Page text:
Seeing It Happen with Each Other

Haley Iselin

Haley Iselin realizes that she grew up in fortunate circumstances—a supportive family, beautiful surroundings that included views of majestic Mount Rainer, and financial security. She went off to college in Seattle and ended up marrying a man she had known from high school. She then joined the family business, and life seemed to be unfolding in an ideal way. What Haley knows today, however, is that life can also be filled with challenges, and for many people, that includes having a family member who is struggling with substance use.

In Haley’s case, her husband’s marijuana use, which was recreational at first, eventually turned problematic and developed into a heroin addiction. Luckily, he heard about SMART Recovery and sought help. Haley joined him at meetings and felt a strong connection. “I felt like I aligned immediately with so many of the principles and techniques,” she says. Indeed, she liked the approach so much that she decided to train to become a SMART Recovery facilitator.

When she finished the training in late 2016, she started a SMART meeting that was open to individuals seeking recovery, as well as their family and friends. While it was not a specific “Family & Friends” meeting, Haley was able to bring her lived experience to the group, and participants responded enthusiastically.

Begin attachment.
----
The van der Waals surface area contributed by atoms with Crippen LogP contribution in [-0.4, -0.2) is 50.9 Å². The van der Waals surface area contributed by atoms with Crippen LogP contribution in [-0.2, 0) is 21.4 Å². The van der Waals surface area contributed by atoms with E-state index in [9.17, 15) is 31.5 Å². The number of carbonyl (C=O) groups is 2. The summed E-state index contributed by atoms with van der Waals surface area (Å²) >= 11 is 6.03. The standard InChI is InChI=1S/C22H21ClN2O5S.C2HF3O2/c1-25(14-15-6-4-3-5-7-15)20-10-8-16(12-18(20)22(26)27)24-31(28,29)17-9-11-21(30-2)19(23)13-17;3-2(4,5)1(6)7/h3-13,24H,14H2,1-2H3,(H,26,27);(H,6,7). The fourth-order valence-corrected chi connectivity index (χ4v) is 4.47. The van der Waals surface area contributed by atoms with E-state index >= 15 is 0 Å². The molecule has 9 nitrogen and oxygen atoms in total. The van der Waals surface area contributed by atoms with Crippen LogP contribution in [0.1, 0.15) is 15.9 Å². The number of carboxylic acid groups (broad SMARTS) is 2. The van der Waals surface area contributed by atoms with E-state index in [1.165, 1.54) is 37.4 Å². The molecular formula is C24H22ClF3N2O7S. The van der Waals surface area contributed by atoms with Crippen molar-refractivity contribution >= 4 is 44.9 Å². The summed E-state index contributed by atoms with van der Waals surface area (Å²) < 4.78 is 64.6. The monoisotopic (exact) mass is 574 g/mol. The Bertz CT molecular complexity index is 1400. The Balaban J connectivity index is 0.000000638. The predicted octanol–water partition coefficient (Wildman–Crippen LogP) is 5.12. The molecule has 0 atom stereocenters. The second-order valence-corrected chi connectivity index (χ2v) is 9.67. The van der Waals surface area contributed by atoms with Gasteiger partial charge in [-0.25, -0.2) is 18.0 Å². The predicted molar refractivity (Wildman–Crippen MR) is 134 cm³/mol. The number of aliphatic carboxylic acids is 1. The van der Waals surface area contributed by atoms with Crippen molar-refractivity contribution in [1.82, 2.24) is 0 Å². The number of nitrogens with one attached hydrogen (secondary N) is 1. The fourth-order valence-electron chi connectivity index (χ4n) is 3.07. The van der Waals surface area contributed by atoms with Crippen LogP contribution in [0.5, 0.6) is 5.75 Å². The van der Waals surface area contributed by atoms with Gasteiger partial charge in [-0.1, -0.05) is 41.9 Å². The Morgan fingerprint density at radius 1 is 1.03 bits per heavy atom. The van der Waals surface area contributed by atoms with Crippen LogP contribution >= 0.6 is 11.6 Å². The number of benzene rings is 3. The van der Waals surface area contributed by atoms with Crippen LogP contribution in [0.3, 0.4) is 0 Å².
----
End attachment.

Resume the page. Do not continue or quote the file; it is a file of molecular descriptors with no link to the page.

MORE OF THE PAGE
Haley and her husband ended up separating in 2019, and he passed away in 2020. More than ever, she needed the support of a group of people who were experiencing difficult circumstances themselves. And that is where the magic of mutual support is apparent. As she says, “By you being willing to talk about your challenges, you’re giving others the opportunity to feel comfortable to talk about theirs too.” Haley feels that our common humanity is revealed in such moments of sharing because people see it happening around them and between them. SMART Recovery thus provides the tools to build strength to keep moving forward in life.

Haley believes SMART’s practical, science-based tools have broad application to the various situations that come up in life. In her own life, she uses the tools from the program to address her challenges with sugar cravings. She points to the ABC cognitive tool as useful for breaking down destructive thinking and setting a course toward clear decision-making. SMART’s overall emphasis on rejecting labels, she feels, leads participants to more positive self-talk. She recalls the frustration of seeing her husband being labeled as just one thing—an addict—while his numerous great qualities were ignored.

In addition, Haley says, it is the flexibility of the program that leads to success for participants. She loves being involved in training others in the program and being the Regional Coordinator for Washington state. “It’s pretty rewarding and valuable to see the lightbulb go off for other people.” Haley herself is clearly one of the people who supplies the energy for such illumination.

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